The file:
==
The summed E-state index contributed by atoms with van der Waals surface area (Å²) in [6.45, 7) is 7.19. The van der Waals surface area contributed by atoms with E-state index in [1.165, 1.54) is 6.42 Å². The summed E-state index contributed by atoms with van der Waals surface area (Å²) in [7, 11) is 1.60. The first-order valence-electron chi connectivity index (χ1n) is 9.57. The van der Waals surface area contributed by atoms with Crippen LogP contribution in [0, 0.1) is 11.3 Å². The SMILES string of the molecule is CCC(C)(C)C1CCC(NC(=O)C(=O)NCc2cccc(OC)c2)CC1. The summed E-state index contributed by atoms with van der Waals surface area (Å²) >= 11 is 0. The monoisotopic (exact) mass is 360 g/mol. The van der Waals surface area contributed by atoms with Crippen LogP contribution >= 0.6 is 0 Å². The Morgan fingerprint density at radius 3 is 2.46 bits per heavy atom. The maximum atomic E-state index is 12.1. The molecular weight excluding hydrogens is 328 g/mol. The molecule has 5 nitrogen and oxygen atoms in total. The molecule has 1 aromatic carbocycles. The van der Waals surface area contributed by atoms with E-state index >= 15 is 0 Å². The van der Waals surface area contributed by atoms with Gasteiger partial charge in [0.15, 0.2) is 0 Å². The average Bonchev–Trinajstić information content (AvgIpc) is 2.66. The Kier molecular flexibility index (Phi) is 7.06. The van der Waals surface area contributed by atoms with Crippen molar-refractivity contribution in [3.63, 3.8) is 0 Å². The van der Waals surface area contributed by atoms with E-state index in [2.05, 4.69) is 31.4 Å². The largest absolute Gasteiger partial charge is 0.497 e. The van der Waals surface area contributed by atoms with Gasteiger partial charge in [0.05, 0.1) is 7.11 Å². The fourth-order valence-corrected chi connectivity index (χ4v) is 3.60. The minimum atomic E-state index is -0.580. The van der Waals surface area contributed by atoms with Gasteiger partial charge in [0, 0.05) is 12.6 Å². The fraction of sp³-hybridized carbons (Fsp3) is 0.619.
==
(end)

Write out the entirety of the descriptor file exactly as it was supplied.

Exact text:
The summed E-state index contributed by atoms with van der Waals surface area (Å²) in [6.45, 7) is 7.19. The van der Waals surface area contributed by atoms with E-state index in [1.165, 1.54) is 6.42 Å². The summed E-state index contributed by atoms with van der Waals surface area (Å²) in [7, 11) is 1.60. The first-order valence-electron chi connectivity index (χ1n) is 9.57. The van der Waals surface area contributed by atoms with Crippen LogP contribution in [0, 0.1) is 11.3 Å². The SMILES string of the molecule is CCC(C)(C)C1CCC(NC(=O)C(=O)NCc2cccc(OC)c2)CC1. The summed E-state index contributed by atoms with van der Waals surface area (Å²) >= 11 is 0. The monoisotopic (exact) mass is 360 g/mol. The van der Waals surface area contributed by atoms with Crippen LogP contribution >= 0.6 is 0 Å². The Morgan fingerprint density at radius 3 is 2.46 bits per heavy atom. The maximum atomic E-state index is 12.1. The molecular weight excluding hydrogens is 328 g/mol. The molecule has 5 nitrogen and oxygen atoms in total. The molecule has 1 aromatic carbocycles. The van der Waals surface area contributed by atoms with E-state index >= 15 is 0 Å². The van der Waals surface area contributed by atoms with Gasteiger partial charge in [0.15, 0.2) is 0 Å². The average Bonchev–Trinajstić information content (AvgIpc) is 2.66. The Kier molecular flexibility index (Phi) is 7.06. The van der Waals surface area contributed by atoms with Crippen molar-refractivity contribution in [3.63, 3.8) is 0 Å². The van der Waals surface area contributed by atoms with E-state index in [2.05, 4.69) is 31.4 Å². The largest absolute Gasteiger partial charge is 0.497 e. The van der Waals surface area contributed by atoms with Gasteiger partial charge in [0.05, 0.1) is 7.11 Å². The fourth-order valence-corrected chi connectivity index (χ4v) is 3.60. The minimum atomic E-state index is -0.580. The van der Waals surface area contributed by atoms with Gasteiger partial charge in [0, 0.05) is 12.6 Å². The fraction of sp³-hybridized carbons (Fsp3) is 0.619.